Top of the Class
My best ever carrots and parsnips this year.
And it was a cracking year for beetroot, we had barrowfuls of them.
Strawberries and raspberries – not that I saw many of them as the girls picked and ate them as soon as they were ready!
Could do Better
Sweetcorn, cucumber, aubergines, squash and pumpkins.
Weatherwise it was a strange year again. A really hot, dry spring but with cold nights running through into July. When we left for our annual holiday to France in mid-June it was with some trepidation as the weather had been fantastic – why were we going abroad? Thankfully we did as it chucked it down in Salisbury for 2 weeks and continued to be damp and miserable for the main part of summer only drying up in September and October. No wonder all the veg that need a hot, dry summer did badly. Oh well there’s always next year.
…….was celeriac…..only grew a few but they were great and I’ll definitely be growing more next year. Closely followed by mangetout, not many made the steamer as they were great eaten raw.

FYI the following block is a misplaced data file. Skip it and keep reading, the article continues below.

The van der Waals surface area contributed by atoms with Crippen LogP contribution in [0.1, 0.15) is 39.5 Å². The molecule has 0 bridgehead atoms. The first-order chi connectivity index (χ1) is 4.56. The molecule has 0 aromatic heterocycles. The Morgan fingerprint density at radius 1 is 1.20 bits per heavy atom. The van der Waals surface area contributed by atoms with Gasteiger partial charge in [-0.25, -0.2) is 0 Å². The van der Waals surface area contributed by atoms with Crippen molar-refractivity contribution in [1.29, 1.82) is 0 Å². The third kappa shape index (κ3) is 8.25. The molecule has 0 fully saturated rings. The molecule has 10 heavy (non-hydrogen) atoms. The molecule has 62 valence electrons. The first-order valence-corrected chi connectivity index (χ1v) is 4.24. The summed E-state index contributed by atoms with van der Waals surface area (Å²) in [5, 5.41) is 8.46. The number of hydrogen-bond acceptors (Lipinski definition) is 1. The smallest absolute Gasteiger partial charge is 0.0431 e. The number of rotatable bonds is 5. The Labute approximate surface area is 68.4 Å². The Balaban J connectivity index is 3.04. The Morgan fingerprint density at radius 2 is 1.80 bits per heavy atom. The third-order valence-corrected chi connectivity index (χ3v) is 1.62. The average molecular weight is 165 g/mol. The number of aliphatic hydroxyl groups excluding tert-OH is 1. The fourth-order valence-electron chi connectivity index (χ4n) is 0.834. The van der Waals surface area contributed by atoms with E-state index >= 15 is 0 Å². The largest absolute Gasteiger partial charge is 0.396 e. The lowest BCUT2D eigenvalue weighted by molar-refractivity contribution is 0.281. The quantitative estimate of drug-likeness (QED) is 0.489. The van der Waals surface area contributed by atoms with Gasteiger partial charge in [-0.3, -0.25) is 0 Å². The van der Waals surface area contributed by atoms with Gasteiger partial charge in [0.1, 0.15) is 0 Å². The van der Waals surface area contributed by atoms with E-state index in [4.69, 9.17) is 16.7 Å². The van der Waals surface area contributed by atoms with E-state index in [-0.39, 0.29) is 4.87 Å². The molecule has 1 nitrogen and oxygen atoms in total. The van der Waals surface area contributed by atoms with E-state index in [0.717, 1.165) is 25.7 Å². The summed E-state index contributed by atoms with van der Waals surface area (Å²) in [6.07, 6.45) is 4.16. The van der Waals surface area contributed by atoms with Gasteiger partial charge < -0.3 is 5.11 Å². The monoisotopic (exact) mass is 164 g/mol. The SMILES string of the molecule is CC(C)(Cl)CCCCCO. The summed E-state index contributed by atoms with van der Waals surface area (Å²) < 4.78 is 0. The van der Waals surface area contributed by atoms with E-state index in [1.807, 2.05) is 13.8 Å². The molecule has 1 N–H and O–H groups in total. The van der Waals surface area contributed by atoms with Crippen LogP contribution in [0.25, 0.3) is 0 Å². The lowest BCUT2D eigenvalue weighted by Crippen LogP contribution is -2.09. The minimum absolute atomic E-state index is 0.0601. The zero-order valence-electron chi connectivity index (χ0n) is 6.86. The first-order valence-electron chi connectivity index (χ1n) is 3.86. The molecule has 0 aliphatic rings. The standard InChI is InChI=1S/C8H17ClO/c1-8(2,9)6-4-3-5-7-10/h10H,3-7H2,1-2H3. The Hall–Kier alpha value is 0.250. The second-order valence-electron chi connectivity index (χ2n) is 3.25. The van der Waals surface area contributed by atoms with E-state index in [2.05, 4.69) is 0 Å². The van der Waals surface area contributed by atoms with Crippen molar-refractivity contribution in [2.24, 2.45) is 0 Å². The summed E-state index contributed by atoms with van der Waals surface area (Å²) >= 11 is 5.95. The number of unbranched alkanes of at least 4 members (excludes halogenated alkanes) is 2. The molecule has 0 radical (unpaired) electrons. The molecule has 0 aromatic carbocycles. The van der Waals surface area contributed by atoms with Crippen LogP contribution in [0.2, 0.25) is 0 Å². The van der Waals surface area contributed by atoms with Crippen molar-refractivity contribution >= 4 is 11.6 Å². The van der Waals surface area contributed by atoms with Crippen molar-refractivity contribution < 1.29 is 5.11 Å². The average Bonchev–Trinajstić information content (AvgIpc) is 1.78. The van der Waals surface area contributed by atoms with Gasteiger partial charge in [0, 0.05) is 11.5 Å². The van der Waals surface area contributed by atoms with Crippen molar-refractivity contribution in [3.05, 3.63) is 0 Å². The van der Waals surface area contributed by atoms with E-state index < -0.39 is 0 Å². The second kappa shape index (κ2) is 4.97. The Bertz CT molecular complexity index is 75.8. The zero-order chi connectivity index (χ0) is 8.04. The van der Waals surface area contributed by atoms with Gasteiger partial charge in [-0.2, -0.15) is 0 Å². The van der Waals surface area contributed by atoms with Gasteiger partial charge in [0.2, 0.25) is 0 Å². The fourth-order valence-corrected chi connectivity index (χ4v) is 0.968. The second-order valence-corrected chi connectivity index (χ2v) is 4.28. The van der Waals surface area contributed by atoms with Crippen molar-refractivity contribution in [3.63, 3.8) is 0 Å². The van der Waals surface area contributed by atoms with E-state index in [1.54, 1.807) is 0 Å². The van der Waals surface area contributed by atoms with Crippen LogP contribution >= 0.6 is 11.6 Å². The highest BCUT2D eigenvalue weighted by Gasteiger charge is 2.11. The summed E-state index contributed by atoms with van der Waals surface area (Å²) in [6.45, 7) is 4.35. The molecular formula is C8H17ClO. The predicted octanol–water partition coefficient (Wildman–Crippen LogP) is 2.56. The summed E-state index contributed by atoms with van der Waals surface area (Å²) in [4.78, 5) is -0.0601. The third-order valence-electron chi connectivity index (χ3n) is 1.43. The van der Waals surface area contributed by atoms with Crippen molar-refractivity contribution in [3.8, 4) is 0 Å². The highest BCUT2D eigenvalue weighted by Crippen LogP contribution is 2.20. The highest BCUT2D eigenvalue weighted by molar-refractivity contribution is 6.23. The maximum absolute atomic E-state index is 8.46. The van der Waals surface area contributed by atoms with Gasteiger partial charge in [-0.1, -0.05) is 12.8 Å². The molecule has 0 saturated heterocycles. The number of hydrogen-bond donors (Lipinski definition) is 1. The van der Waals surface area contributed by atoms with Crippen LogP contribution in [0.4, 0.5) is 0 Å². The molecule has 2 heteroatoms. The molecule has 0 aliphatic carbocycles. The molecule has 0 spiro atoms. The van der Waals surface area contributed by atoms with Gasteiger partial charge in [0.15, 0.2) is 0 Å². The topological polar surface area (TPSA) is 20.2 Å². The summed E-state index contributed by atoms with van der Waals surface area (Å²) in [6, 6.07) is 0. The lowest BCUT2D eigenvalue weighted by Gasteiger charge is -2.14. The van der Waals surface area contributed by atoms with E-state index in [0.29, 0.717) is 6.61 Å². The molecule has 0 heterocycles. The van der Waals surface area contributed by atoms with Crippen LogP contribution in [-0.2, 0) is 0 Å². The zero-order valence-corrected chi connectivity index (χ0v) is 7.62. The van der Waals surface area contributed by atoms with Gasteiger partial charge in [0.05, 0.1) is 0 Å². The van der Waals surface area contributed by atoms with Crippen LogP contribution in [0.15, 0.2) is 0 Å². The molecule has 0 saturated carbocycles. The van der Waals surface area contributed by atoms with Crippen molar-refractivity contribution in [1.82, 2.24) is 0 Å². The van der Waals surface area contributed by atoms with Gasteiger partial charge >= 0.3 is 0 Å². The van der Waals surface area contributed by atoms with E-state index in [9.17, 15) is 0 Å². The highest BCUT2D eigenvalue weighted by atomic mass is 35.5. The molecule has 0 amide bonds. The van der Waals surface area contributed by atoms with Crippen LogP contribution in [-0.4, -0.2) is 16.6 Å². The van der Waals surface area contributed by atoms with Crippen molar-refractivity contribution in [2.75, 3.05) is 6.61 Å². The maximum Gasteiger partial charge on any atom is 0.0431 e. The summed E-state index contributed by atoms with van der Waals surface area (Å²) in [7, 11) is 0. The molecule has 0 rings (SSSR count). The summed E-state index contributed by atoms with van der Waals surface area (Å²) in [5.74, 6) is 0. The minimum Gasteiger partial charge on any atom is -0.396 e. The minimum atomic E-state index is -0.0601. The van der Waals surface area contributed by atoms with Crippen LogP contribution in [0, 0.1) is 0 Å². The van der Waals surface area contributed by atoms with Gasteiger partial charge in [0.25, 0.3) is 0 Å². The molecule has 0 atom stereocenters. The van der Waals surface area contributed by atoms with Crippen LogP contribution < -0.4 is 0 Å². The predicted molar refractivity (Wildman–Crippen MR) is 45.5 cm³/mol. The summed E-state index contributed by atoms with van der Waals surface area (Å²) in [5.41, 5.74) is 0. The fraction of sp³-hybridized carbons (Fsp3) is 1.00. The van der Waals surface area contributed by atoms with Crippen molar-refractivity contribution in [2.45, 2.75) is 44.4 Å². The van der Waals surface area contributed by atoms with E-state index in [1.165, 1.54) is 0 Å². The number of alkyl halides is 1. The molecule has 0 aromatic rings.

Aubergines…..what’s the point? Maybe in 20 years once global warming really makes an impact on the South of England! That said I expect I’ll try again next year.
This year was the first for my shared plot in the next village and it was filled with onions, brassicas, beans, carrots, parsnips, beetroot, spuds, sweetcorn, squash and pumpkins. Next year the Empire expands further to half an allotment in the same village as my shared plot. Can’t wait to get stuck in! And I finally got round to building a much needed proper compost bin which will bear fruit next year.
On the show front it was the last year of entering all the vegetable classes in my local Horticultural Society village Summer Show were I won cups for most points overall veg, root veg and Top Tray. I’ll just stick to the Master Gardener and Top Tray next year with my sights firmly set on the NVS competition at the New Forest and Hampshire Show after seeing Darren pick up his first red card for long carrots. I have 30 pipes to use for my carrots and parsnips and the mix is already shredded and ready for the mixer. Bring on 2012!